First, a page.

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Hybrid hydrogel sheets that undergo pre-programmed shape transformations

Zheng Jia's picture

Soft Matters(2014) Advance article

We present a novel strategy to achieve programmable shape transformation of hybrid hydrogel sheets by modulating both the in-plane and out-of-plane mismatches in mechanical properties. Both our experimental and computational results demonstrate that the shape transformation of hybrid hydrogel sheets shows rich features (e.g., rolling direction, axis, chirality, etc.) and versatile tunability (e.g., via various external stimuli, material properties, pattern geometry, etc.). This work can provide guidance for designing soft materials that are able to undergo more precise and complex shape transformation.

Zengjiang Wei, Zheng Jia, Jasmin Athas, Chaoyang Wang, Srinivasa Raghavan, Teng Li* and Zhihong Nie*. Hybrid hydrogel sheets that undergo pre-programmed shape transformations, Soft Matters, (2014) Advance article, DOI: 10.1039/C4SM01299B 


Jinxiong Zhou's picture

Dear Zheng,

Thanks for sharing this very interesting paper, which is really an excellent work. I just take a glance and have two quick questions. 

1. The elastic modulus of BG depends on the concentration of crosslinker BIG as indicated in Fig. 4 of your paper. In your simulation model, how did you incorporate the variation of modulus with concentration of BIG?

2. I guess your simulation is an equilibrium state simulation, so you do not have time. In Fig3 (b) you show the time depedent width of BG or LG. How can you obtain this?



Zheng Jia's picture

Dear Prof. Zhou, thank you so much for your interest in our work. I would like to first briefly introduce the storyline of our paper and I think it could help me to better answer your questions. Basically, we did simulations with various nominal densities of polymer chains (the parameter N) of BG and the results indicate that, by tuning N of BG, different deformation modes (1-4) can be achieved. The simulation results are summarized in Fig.1. Inspired by our simulation findings, our collaborators carried out experiments with different crosslinker densities of BG (because crosslinker density is closely related to N) to get those deformation modes predicted by simulations. Modes 1-3 are detected in the experiments. The experimental findings are summarized in Fig.2-5. Now, let's get back to your questions:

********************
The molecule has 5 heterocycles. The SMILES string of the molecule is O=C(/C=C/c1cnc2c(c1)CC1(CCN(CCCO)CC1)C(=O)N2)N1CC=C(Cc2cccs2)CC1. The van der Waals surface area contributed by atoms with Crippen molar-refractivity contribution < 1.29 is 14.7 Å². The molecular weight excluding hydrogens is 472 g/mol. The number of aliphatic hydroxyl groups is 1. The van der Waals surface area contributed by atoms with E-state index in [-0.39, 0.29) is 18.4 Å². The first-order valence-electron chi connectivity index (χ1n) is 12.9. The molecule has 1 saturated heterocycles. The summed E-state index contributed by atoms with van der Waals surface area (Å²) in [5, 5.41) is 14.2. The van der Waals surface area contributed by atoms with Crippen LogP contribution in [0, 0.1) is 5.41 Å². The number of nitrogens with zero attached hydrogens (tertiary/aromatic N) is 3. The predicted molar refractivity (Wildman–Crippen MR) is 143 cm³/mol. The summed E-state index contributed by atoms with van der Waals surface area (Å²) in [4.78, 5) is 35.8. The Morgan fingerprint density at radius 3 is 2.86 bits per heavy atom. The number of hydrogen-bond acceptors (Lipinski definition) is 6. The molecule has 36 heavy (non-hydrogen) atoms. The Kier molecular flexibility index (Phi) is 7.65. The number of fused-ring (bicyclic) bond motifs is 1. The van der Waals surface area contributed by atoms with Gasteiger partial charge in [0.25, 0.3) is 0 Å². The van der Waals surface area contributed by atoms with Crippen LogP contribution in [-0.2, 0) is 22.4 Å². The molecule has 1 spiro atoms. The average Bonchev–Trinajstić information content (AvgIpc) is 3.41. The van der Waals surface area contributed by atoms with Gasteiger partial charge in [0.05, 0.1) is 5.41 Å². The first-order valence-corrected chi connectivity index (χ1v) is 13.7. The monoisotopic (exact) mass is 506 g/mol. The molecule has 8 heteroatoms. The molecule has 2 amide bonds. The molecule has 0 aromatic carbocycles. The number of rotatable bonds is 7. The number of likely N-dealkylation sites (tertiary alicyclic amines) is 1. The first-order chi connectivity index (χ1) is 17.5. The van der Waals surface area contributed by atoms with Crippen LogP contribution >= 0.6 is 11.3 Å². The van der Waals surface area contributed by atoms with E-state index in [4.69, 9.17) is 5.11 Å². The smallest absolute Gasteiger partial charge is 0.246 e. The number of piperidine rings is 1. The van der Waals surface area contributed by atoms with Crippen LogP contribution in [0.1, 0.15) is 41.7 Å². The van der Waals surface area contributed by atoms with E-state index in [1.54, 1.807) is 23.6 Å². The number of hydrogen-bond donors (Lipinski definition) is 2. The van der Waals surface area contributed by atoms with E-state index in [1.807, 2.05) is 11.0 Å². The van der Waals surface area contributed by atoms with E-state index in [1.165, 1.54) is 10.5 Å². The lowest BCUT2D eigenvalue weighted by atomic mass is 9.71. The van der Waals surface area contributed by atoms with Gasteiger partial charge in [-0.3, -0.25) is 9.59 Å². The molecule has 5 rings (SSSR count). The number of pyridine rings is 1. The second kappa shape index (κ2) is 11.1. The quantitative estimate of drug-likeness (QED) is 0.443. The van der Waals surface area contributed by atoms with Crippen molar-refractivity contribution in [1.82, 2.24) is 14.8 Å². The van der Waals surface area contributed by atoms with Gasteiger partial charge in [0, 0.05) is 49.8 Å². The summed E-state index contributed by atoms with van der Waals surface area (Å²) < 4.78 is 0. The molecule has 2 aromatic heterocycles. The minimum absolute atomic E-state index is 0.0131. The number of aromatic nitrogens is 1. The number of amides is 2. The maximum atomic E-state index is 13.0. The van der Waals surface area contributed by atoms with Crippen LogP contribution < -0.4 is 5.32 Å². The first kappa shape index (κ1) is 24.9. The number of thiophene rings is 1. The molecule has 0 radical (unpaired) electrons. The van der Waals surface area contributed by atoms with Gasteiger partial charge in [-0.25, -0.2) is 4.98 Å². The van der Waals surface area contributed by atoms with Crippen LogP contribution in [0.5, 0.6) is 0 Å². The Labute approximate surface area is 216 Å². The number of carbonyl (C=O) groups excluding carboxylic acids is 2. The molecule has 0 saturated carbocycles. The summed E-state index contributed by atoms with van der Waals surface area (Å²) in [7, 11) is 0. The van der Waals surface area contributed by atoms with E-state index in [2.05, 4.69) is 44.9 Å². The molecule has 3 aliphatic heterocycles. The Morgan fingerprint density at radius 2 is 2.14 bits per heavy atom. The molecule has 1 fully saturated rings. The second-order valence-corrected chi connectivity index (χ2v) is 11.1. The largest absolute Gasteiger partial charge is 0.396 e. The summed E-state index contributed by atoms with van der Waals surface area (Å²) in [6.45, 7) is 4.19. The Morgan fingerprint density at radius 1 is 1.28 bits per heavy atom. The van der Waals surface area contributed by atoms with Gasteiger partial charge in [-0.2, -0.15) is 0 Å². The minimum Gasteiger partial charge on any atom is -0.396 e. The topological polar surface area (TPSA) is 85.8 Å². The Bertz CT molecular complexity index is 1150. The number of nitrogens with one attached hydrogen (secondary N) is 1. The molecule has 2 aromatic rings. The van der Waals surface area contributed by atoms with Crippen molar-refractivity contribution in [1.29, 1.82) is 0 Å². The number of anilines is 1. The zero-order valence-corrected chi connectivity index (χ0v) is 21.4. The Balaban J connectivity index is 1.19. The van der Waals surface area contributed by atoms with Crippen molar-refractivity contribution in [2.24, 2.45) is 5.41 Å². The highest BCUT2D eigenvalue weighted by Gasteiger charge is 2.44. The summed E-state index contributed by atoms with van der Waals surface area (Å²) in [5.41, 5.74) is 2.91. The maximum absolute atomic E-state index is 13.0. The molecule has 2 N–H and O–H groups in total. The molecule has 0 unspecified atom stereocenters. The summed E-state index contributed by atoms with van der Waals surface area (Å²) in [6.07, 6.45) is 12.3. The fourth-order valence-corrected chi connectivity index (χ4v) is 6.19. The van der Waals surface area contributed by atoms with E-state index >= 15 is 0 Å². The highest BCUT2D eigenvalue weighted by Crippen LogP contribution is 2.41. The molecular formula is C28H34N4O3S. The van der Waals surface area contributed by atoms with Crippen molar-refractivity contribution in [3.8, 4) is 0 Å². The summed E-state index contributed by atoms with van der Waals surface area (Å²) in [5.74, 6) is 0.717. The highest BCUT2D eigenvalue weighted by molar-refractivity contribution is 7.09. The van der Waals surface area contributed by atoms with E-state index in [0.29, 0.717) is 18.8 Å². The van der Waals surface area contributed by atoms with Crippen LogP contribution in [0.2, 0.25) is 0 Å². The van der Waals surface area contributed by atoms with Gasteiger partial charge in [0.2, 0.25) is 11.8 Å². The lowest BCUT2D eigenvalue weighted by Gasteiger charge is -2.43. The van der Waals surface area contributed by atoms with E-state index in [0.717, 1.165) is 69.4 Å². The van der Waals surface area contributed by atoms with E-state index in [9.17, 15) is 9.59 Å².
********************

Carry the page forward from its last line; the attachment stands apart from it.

1. I am sure you know our model very well. In the simulations, we prescribed N directly and N carries information about the modulus of BG (since NkT is the initial shear modulus of the dry state). The conclusion of the simulation is: different N's lead to different deformation modes. But we did not quantitatively correlate N with concentration of BIS crosslinker (shown in Fig. 4) because we do not have enough experimental measurements to correlate them. However, this does not affect the storyline of this paper.

2. You are absolutely right, our simulation is for equilibrium state. However, the time dependent data in Fig.3 was measured from experiments, not simulations. We just used simulation plots (intermediate states before the final equilibrium solution is reached) as illustration to schematically show how the hybrid sheet looks like for each data point in Fig.3. We did this because 1) for each data point, we compared the simulated intermediate shape with the real shape experimentally observed and they look quite similar. 2) the simulation plot has better qualities than the experimental photos in which gels are translucent. Therefore, those plots are used as illustration and they are not necessary to carry real physical meanings.


Please kindly let me know if these answer your questions. Please don't hesitate to contact me if you would like to discuss more. Many thanks!


Jinxiong Zhou's picture

Dear Zheng, Thank you for your detailed answering. Jinxiong

Jinxiong Zhou's picture

Dear Zheng,

Another two questions:

1. How did you enforce boundary conditions for the simulation in Figure 1? How did you know the boundary conditions is physical and realistic?

2. Did you use a temperature-dependent Flory-Huggins interaction coefficient? Have you fitted it to experiment?


Zheng Jia's picture

Dear Prof. Zhou,

1. The mechanical boundary condition is traction-free because in the experiment the whole hybrid gel sheet is free-standing. But I guess maybe you were talking about how we impose temperature B.C.? We did not really control the temperature. Instead, we artificially assign a change of chemical potential to the hybrid sheet to mimic the volume change of BG and LG in response to temperature change. To ensure this is physical and realistic, we fine tune the chemical potential to make sure the size change of BG and LG in the simulation matches that measured in experiments (experimentally measured size change is shown in Fig.3)

2 No, we employed constant Flory-Huggins interaction coefficient. Because we did not really simulate the temperature-induced phase transformation, we just used chemical potential to control the volume change and thus mimic the deformation process of hybrid sheet, in that sense, we don't need temperature-dependent Chi

Best regards,

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